Kinetics of lipase induction results by different lipid substrates were illustrated in Fig. 4 and indicated that lipase activity diverse significantly with different substrates. Many investigators have been engaged with increasing lipase productivity [3, 35, 36] through studying various parameters and activators, yet they neglected the comparison between the inducing potential of different substrates. Sande et al.  studied the hydrolytic activity of lipase from Colletotrichum gloeosporioides using different substrates, and the maximum activity was shown in the case of olive oil, while the lowest activity was in the case of linseed (flaxseed) and castor oils. Differently, Lakshmi et al.  found that sesame oil was the best substrate among the different oils tested.
Supakdamrongkul et al.  found that castor oil potentiated the highest yield of lipase by the fungus Nomuraea rileyi, while the linseed oil induced the lowest production yield. Along these lines, the hydrolytic activity profile of various lipases against various substrates ought to be utilized as a basic illustrative character in enzyme production. Linseed oil contains high content (over 50%) of omega-three fatty acids in the form of α-linolenic acid . As linseed oil was the most appropriate substrate for the current lipase, utilization of the current lipase in the extraction of omega-three fatty acids from linseed oil is emphatically anticipated .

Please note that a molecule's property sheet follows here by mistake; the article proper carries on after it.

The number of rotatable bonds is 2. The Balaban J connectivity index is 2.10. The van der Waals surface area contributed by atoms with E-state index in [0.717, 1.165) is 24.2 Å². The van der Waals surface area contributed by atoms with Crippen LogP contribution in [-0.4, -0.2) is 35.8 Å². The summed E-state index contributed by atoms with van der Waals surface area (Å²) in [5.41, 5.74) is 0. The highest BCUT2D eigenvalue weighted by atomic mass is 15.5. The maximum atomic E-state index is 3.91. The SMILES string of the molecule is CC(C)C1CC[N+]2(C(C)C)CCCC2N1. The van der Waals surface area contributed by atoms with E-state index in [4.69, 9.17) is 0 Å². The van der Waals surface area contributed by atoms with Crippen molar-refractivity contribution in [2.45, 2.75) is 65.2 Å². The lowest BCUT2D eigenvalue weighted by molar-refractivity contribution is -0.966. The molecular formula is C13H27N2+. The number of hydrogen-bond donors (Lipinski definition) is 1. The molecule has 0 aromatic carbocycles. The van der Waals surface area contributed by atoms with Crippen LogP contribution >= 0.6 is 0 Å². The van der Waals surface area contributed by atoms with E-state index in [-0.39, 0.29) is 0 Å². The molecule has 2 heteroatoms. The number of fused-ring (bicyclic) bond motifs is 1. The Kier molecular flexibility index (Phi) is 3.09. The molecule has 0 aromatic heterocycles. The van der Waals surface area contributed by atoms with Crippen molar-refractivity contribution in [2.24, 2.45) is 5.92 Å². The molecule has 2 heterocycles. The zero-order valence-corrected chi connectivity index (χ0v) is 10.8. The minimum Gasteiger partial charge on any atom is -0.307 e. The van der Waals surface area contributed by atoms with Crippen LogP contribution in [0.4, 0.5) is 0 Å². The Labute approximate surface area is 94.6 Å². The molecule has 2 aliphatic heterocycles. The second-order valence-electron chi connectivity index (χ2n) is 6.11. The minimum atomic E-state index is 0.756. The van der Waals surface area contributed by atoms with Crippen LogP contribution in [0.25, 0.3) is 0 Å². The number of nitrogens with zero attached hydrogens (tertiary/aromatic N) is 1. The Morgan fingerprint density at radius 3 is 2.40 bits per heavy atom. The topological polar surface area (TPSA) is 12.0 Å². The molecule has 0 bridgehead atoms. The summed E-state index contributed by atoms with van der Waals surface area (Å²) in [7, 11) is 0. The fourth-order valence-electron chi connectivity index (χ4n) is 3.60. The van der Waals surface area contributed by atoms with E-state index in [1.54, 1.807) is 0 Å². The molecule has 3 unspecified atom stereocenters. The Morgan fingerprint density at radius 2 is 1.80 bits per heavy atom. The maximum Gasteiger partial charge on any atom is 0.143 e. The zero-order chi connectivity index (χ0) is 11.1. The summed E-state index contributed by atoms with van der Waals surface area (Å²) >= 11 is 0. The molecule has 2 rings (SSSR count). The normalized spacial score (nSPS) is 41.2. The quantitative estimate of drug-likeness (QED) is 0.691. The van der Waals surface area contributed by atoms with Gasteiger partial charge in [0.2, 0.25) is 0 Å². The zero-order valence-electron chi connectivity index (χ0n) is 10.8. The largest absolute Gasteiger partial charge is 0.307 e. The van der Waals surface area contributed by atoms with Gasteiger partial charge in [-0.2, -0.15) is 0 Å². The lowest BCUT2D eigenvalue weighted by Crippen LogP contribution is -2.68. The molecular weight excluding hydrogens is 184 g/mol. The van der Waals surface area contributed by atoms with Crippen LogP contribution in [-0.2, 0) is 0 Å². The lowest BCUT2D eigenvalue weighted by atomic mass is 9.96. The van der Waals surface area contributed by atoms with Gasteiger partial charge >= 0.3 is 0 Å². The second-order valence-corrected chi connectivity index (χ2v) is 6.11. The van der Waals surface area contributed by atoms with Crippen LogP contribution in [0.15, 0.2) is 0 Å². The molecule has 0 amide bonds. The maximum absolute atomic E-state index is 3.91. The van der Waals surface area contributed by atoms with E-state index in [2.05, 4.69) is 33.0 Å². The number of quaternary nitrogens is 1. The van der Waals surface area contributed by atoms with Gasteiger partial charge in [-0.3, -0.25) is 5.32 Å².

The advantage of the Box-Behnken design in profiling interaction between variables was associated with the further advantage of defining the parameters for attaining 26.5416 U/ml of lipase (more than 3.5-fold increase in initial yield of 7.5 U/ml) which is more suitable for bioreactors studies.
Lipases are the third major enzymes in total sales bulk after proteases and amylases. A new potent lipase producer was isolated from soda salt marsh in Wadi El Natrun in Egypt. Phenotypic and genotypic identification of the new producer showed that it was a member of the genus Streptomyces with no perfect similarity with any known species of the genus and designated as Streptomyces sp. SBLWN_MH2 (MG593538). The enzyme was highly alkaline, and its optimum production medium has been addressed after being developed on statistical bases. The suitability of the strain for future large-scale production and new applications of lipase has clearly prospected. The study highlighted the soda salt ecologies as a valuable resource in industrial bio-catalysis.